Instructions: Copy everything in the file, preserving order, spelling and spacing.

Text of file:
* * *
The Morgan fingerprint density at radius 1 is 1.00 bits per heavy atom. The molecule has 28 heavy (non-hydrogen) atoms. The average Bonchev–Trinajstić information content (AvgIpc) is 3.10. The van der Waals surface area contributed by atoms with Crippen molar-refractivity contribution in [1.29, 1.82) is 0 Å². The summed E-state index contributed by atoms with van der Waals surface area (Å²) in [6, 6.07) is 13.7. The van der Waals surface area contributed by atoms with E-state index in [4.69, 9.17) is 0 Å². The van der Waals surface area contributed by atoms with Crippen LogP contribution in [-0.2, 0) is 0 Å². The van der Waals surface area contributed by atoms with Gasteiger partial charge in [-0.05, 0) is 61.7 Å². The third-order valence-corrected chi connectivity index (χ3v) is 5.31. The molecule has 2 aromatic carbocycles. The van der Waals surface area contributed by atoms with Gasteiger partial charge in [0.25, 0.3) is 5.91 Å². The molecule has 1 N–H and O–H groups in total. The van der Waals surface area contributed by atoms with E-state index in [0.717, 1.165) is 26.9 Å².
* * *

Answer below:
The Morgan fingerprint density at radius 1 is 1.00 bits per heavy atom. The molecule has 28 heavy (non-hydrogen) atoms. The average Bonchev–Trinajstić information content (AvgIpc) is 3.10. The van der Waals surface area contributed by atoms with Crippen molar-refractivity contribution in [1.29, 1.82) is 0 Å². The summed E-state index contributed by atoms with van der Waals surface area (Å²) in [6, 6.07) is 13.7. The van der Waals surface area contributed by atoms with E-state index in [4.69, 9.17) is 0 Å². The van der Waals surface area contributed by atoms with Crippen LogP contribution in [-0.2, 0) is 0 Å². The van der Waals surface area contributed by atoms with Gasteiger partial charge in [-0.05, 0) is 61.7 Å². The third-order valence-corrected chi connectivity index (χ3v) is 5.31. The molecule has 2 aromatic carbocycles. The van der Waals surface area contributed by atoms with Gasteiger partial charge in [0.25, 0.3) is 5.91 Å². The molecule has 1 N–H and O–H groups in total. The van der Waals surface area contributed by atoms with E-state index in [0.717, 1.165) is 26.9 Å².